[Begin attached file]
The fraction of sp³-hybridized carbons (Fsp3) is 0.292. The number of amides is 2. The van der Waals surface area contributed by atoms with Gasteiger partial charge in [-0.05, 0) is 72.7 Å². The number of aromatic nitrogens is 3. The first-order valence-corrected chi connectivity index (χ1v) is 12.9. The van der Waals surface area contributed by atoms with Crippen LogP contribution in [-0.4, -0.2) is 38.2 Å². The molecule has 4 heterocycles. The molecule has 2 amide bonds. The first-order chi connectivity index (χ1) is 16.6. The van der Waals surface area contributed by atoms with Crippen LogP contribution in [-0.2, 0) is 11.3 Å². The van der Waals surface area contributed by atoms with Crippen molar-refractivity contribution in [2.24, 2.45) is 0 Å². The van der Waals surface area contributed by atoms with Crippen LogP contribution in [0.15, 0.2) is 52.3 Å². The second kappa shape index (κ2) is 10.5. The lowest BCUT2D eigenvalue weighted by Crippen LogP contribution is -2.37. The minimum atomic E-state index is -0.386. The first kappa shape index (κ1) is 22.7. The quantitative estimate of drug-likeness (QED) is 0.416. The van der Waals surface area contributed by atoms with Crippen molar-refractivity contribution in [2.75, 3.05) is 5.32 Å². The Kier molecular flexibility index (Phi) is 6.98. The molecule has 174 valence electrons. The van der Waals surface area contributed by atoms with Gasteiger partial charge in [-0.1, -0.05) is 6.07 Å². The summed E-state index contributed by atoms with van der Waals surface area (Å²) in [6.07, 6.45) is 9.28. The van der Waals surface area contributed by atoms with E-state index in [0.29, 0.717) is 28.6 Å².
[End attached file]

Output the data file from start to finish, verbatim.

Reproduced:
The fraction of sp³-hybridized carbons (Fsp3) is 0.292. The number of amides is 2. The van der Waals surface area contributed by atoms with Gasteiger partial charge in [-0.05, 0) is 72.7 Å². The number of aromatic nitrogens is 3. The first-order valence-corrected chi connectivity index (χ1v) is 12.9. The van der Waals surface area contributed by atoms with Crippen LogP contribution in [-0.4, -0.2) is 38.2 Å². The molecule has 4 heterocycles. The molecule has 2 amide bonds. The first-order chi connectivity index (χ1) is 16.6. The van der Waals surface area contributed by atoms with Crippen LogP contribution in [-0.2, 0) is 11.3 Å². The van der Waals surface area contributed by atoms with Crippen molar-refractivity contribution in [2.24, 2.45) is 0 Å². The van der Waals surface area contributed by atoms with Crippen LogP contribution in [0.15, 0.2) is 52.3 Å². The second kappa shape index (κ2) is 10.5. The lowest BCUT2D eigenvalue weighted by Crippen LogP contribution is -2.37. The minimum atomic E-state index is -0.386. The first kappa shape index (κ1) is 22.7. The quantitative estimate of drug-likeness (QED) is 0.416. The van der Waals surface area contributed by atoms with Crippen molar-refractivity contribution in [2.75, 3.05) is 5.32 Å². The Kier molecular flexibility index (Phi) is 6.98. The molecule has 174 valence electrons. The van der Waals surface area contributed by atoms with Gasteiger partial charge in [-0.1, -0.05) is 6.07 Å². The summed E-state index contributed by atoms with van der Waals surface area (Å²) in [6.07, 6.45) is 9.28. The van der Waals surface area contributed by atoms with E-state index in [0.29, 0.717) is 28.6 Å².